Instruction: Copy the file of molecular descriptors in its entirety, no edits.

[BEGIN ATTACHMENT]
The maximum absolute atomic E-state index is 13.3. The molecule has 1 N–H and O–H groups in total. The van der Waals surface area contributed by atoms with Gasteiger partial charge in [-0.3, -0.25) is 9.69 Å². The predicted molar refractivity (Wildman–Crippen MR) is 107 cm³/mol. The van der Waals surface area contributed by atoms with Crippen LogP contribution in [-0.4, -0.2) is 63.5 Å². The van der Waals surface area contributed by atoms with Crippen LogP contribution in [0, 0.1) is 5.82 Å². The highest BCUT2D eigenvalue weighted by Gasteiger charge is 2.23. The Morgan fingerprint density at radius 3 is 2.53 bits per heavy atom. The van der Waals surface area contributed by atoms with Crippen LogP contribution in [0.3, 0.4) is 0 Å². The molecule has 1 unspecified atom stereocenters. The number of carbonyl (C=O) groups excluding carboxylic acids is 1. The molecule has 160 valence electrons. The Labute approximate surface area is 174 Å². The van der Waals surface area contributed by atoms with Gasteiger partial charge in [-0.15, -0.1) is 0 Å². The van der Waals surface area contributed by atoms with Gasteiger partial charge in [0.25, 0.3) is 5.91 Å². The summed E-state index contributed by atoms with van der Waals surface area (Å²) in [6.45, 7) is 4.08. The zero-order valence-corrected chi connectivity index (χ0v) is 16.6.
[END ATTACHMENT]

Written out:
The maximum absolute atomic E-state index is 13.3. The molecule has 1 N–H and O–H groups in total. The van der Waals surface area contributed by atoms with Gasteiger partial charge in [-0.3, -0.25) is 9.69 Å². The predicted molar refractivity (Wildman–Crippen MR) is 107 cm³/mol. The van der Waals surface area contributed by atoms with Crippen LogP contribution in [-0.4, -0.2) is 63.5 Å². The van der Waals surface area contributed by atoms with Crippen LogP contribution in [0, 0.1) is 5.82 Å². The highest BCUT2D eigenvalue weighted by Gasteiger charge is 2.23. The Morgan fingerprint density at radius 3 is 2.53 bits per heavy atom. The van der Waals surface area contributed by atoms with Crippen LogP contribution in [0.3, 0.4) is 0 Å². The molecule has 1 unspecified atom stereocenters. The number of carbonyl (C=O) groups excluding carboxylic acids is 1. The molecule has 160 valence electrons. The Labute approximate surface area is 174 Å². The van der Waals surface area contributed by atoms with Gasteiger partial charge in [-0.15, -0.1) is 0 Å². The van der Waals surface area contributed by atoms with Gasteiger partial charge in [0.25, 0.3) is 5.91 Å². The summed E-state index contributed by atoms with van der Waals surface area (Å²) in [6.45, 7) is 4.08. The zero-order valence-corrected chi connectivity index (χ0v) is 16.6.